The new year brings the busiest time for fitness centers and other places of self-improvement, but area consultants said much of the Davis resolve often wears off quickly. There are, however, certain strategies for continuing these activities that seem to meet with higher levels of success. Anne Davis sees a lot of resolutions come and go in her job as executive director for Spiece Fitness in Fort Wayne. Her first recommendation is to train with a buddy or in a group. “Our experience here, and in the fitness industry overall, is that people who work out with a group or with a trainer have a much higher success rate of sticking with the program, mostly because it’s fun … and also because they are accountable to other people.” Davis said that those who start a program and set out specific goals for themselves seem to attain those goals more frequently than those who start with vague intentions. But some aim to improve more than themselves; they would like to improve their business or workplace. Michelle Gladieux, president of Gladieux Consulting in Fort Wayne, does professional development and executive coaching, focusing on conflict management and negotiation in the workplace. She gave a few tips on sticking to resolutions: “Consider involving another person,” she said. “A coach, friend, collaborator, significant other, someone with whom you share your goal who will help hold you accountable.” And maintain a healthy level of intensity, she said. “It’s a tough balance, but strive to be both gentle with yourself and to challenge yourself,” Gladieux said. “We all need down time and days off; we are also much stronger and resilient than we know.” Then she got more specific to the workplace. • Figure out where you’ll expend new effort and choose direction of your behavior. For Gladieux Consulting leadership coaching clients, this might be, “I will be more available to my employees.” • Choose the intensity of your actions, for example: “I’m willing to invest two

hours per week to build relationships with my staff.” • Persist in the new behavior, for example: “I’ll set up and honor two hours of one-on-one meetings with my employees to see how Gladieux they’re doing every week for 52 weeks.” • Eliminate some time wasters and procrastination to the greatest extent possible. • Set aside 30-60 minutes to reflect on what you enjoy most or appreciate about Fritsch your life, work, health, finances, etc., then list what you’d most like to see change, Gladieux advised. From there, choose one item you want to begin in 2014 and then answer the following question: “How does this mean I will have to change?” Gladieux added: Think about how you’ll feel, what you’ll say, where you’ll be when you begin to enjoy the positive change in your life. Visualization can be a powerful motivator, and there’s no high quite like overcoming what used to be one of your weaknesses. Another business coach, Michael Fritsch, the Northeast Indiana Innovation Center’s entrepreneur-in-residence, said one of the most important strategies to achieving long-term improvement goals is to break down the plan into small, measurable steps. “For example, increase visibility through social media, create a new product line or hire a new salesperson,” Fritsch said. Specific steps toward the goal of increasing visibility through social media could include taking a a social-media class, creating accounts in LinkedIn and Pinterest or writing a blog. “An important part of any goal- or resolution-achieving plan is to monitor and measure your results,” Fritsch said. “By holding yourself accountable, you greatly increase your chances of success. Mark it on your calendar every week to check your status and write down your progress. You would be surprised at how much this helps you reach the finish line.”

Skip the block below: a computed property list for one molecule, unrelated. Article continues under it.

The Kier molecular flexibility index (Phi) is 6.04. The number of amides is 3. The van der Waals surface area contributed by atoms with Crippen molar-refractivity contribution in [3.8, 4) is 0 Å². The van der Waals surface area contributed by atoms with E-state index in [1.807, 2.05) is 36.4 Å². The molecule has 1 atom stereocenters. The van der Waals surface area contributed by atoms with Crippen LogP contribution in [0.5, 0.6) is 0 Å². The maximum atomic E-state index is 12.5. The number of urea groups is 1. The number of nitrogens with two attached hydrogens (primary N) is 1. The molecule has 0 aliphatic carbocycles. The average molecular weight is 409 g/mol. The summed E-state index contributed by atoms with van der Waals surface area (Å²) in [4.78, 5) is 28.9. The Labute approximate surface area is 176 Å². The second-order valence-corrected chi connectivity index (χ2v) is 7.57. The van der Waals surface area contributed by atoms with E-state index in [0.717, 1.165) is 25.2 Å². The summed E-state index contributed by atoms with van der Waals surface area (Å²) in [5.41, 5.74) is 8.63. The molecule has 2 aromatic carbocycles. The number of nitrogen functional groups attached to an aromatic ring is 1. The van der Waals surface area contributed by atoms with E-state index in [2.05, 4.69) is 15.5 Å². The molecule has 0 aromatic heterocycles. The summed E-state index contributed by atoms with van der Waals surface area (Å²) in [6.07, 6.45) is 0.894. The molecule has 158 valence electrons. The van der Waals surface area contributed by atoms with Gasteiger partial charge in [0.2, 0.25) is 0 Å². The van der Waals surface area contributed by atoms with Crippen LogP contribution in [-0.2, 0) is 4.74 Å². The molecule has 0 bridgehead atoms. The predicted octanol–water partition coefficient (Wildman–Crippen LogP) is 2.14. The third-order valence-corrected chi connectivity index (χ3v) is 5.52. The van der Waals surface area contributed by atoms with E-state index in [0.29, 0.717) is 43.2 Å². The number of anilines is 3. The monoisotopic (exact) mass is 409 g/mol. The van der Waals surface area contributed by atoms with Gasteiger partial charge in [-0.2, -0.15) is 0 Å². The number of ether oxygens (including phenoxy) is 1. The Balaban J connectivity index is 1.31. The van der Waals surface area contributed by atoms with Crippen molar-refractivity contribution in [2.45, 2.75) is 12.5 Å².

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DATA: It has been underutilized by farmers Judge weighs strip-club injunction